Lovers’ home was must see tourist stop of the 1920s

It was a long journey, but it was worthwhile. After voyaging 1,600 kilometres up the West Coast to Skagway, scaling the White Pass Summit by train and crossing Lake Bennett on a sternwheeler, travellers to the Yukon in the 1920s were greeted

It was a long journey, but it was worthwhile.

After voyaging 1,600 kilometres up the West Coast to Skagway, scaling the White Pass Summit by train and crossing Lake Bennett on a sternwheeler, travellers to the Yukon in the 1920s were greeted with a spectacular surprise.

Tucked against the mountains on the southern tip of Taku Arm, seemingly in the middle of nowhere, the travellers found a cozy homestead with a lush garden and a couple who made the remote spot their home.

Otto and Kate Partridge created Ben-My-Chree in 1911, and lived there until their deaths 20 years later.

Their reputation for hospitality made their home a must-see stop on the White Pass and Yukon Route’s tour.

Though the Partridges became an important Yukon attraction, it was the lure of gold that brought Otto to the Yukon in 1897.

Like many other men who came north during the Klondike Gold Rush, Otto did not make it to the gold fields.

He landed in Bennett operating a “Mosquito Fleet” of three boats – the Ora, the Nora and the Flora – with the Bennett Lake and Klondike Navigation Company.

After Otto scouted out the land, Kate joined him in 1898. The pair settled in Milhaven, south of Carcross, where they operated a small sawmill and lived in a houseboat on the lake.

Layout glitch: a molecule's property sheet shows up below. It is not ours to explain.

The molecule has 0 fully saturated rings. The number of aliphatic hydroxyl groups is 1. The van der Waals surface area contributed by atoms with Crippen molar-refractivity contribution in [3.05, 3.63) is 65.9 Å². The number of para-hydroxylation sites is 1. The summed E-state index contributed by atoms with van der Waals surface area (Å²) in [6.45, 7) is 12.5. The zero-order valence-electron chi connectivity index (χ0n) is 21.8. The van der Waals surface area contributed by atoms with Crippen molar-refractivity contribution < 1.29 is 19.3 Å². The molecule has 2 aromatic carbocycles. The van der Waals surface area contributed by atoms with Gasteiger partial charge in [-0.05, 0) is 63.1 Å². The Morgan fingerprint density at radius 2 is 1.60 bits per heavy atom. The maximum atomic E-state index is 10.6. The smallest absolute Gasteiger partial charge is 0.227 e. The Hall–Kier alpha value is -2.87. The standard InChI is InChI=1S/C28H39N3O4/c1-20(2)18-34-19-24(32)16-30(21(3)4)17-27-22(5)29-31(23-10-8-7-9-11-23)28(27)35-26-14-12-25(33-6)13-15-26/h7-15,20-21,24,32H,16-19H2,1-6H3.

The mill supplied railroad ties until the White Pass and Yukon Route railway was built and the depletion of the forests made it no longer profitable.

Otto then turned his business acumen to mining on Taku Arm. With the help of two wealthy friends, he pooled together money to develop a gold find made by another prospector, Stanley McLennan.

Cabins were constructed and mining began in earnest. Thing were going well until a spring thaw brought disaster. An avalanche began to slip down the mountain and brought a shower of rocks onto the tramway and cabins connected to the mine.

Several members of the crew were overtaken and killed, including Stanley McLennan and his wife.

After the tragedy, all mining activity stopped, but the Partridges were undeterred.

“In the course of all these labours they had come by an affection for the land,” according to The Story of Ben-My-Chree, published by the White Pass and Yukon Route.

“They were identified with it; it was theirs. And besides, Mr. Partridge was not the sort to accept defeat.”

They began building their homestead and Otto christened it Ben-My-Chree, which means “Girl of My Heart” in Manx, a language spoken on the Isle of Man where Otto was raised.

Though the couple had varying degrees of success over the years in a variety of different businesses, they were best known for the hospitality they extended visitors to Ben-My-Chree.

Dressed in a formal gown, Kate would welcome visitors at the garden gate and Otto would take them on a tour of the gardens.

Then the couple welcomed the travellers into their home where they entertained them with songs and stories and sometimes, a glass of wine.

“Those who visited them in those days tell that to see Mr. and Mrs. Partridge together was to be aware of the harmony of their minds and outlook,” according to The Story of Ben-My-Chree. “Each was the complement of the other. Their devotion was palpable without parade.”

Otto died on June 28, 1930 and Fanny followed on January 10, 1931. They are buried side by side in the Whitehorse Cemetery.

Though the Partridges were gone the White Pass and Yukon Route company kept stopping at Ben-My-Chree until the 1950s.

This column is provided by the MacBride Museum of Yukon History. Each week it will explore a different morsel of Yukon’s modern history. For more information, or to comment on anything in this column e-mail lchalykoff@macbridemuseum.com.

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